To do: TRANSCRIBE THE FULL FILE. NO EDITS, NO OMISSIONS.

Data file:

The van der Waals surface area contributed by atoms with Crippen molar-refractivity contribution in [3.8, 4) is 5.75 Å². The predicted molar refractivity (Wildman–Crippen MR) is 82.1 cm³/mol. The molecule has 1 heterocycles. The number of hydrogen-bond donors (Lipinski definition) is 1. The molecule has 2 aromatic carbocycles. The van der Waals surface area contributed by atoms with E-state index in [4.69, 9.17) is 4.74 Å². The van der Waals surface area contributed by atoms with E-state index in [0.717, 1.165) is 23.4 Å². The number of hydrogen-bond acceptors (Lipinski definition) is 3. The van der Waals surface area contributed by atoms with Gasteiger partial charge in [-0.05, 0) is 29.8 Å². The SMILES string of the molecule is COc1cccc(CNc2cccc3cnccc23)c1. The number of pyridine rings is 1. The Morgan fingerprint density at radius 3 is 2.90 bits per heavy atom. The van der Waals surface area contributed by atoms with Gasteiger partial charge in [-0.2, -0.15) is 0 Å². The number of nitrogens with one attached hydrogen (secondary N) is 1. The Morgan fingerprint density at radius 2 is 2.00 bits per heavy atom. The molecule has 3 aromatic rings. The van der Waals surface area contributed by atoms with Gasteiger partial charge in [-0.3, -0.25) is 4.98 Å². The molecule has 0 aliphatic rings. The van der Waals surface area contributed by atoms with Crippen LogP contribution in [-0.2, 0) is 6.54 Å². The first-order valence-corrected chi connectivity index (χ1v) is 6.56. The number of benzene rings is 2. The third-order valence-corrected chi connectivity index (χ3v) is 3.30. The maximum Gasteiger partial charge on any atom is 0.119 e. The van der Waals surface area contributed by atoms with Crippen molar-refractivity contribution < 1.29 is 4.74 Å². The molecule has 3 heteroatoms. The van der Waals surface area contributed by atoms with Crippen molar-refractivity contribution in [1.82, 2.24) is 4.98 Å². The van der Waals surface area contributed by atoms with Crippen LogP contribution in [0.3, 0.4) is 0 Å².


The van der Waals surface area contributed by atoms with Crippen molar-refractivity contribution in [3.8, 4) is 5.75 Å². The predicted molar refractivity (Wildman–Crippen MR) is 82.1 cm³/mol. The molecule has 1 heterocycles. The number of hydrogen-bond donors (Lipinski definition) is 1. The molecule has 2 aromatic carbocycles. The van der Waals surface area contributed by atoms with E-state index in [4.69, 9.17) is 4.74 Å². The van der Waals surface area contributed by atoms with E-state index in [0.717, 1.165) is 23.4 Å². The number of hydrogen-bond acceptors (Lipinski definition) is 3. The van der Waals surface area contributed by atoms with Gasteiger partial charge in [-0.05, 0) is 29.8 Å². The SMILES string of the molecule is COc1cccc(CNc2cccc3cnccc23)c1. The number of pyridine rings is 1. The Morgan fingerprint density at radius 3 is 2.90 bits per heavy atom. The van der Waals surface area contributed by atoms with Gasteiger partial charge in [-0.2, -0.15) is 0 Å². The number of nitrogens with one attached hydrogen (secondary N) is 1. The Morgan fingerprint density at radius 2 is 2.00 bits per heavy atom. The molecule has 3 aromatic rings. The van der Waals surface area contributed by atoms with Gasteiger partial charge in [-0.3, -0.25) is 4.98 Å². The molecule has 0 aliphatic rings. The van der Waals surface area contributed by atoms with Crippen LogP contribution in [-0.2, 0) is 6.54 Å². The first-order valence-corrected chi connectivity index (χ1v) is 6.56. The number of benzene rings is 2. The third-order valence-corrected chi connectivity index (χ3v) is 3.30. The maximum Gasteiger partial charge on any atom is 0.119 e. The van der Waals surface area contributed by atoms with Crippen molar-refractivity contribution < 1.29 is 4.74 Å². The molecule has 3 heteroatoms. The van der Waals surface area contributed by atoms with Crippen molar-refractivity contribution in [1.82, 2.24) is 4.98 Å². The van der Waals surface area contributed by atoms with Crippen LogP contribution in [0.3, 0.4) is 0 Å².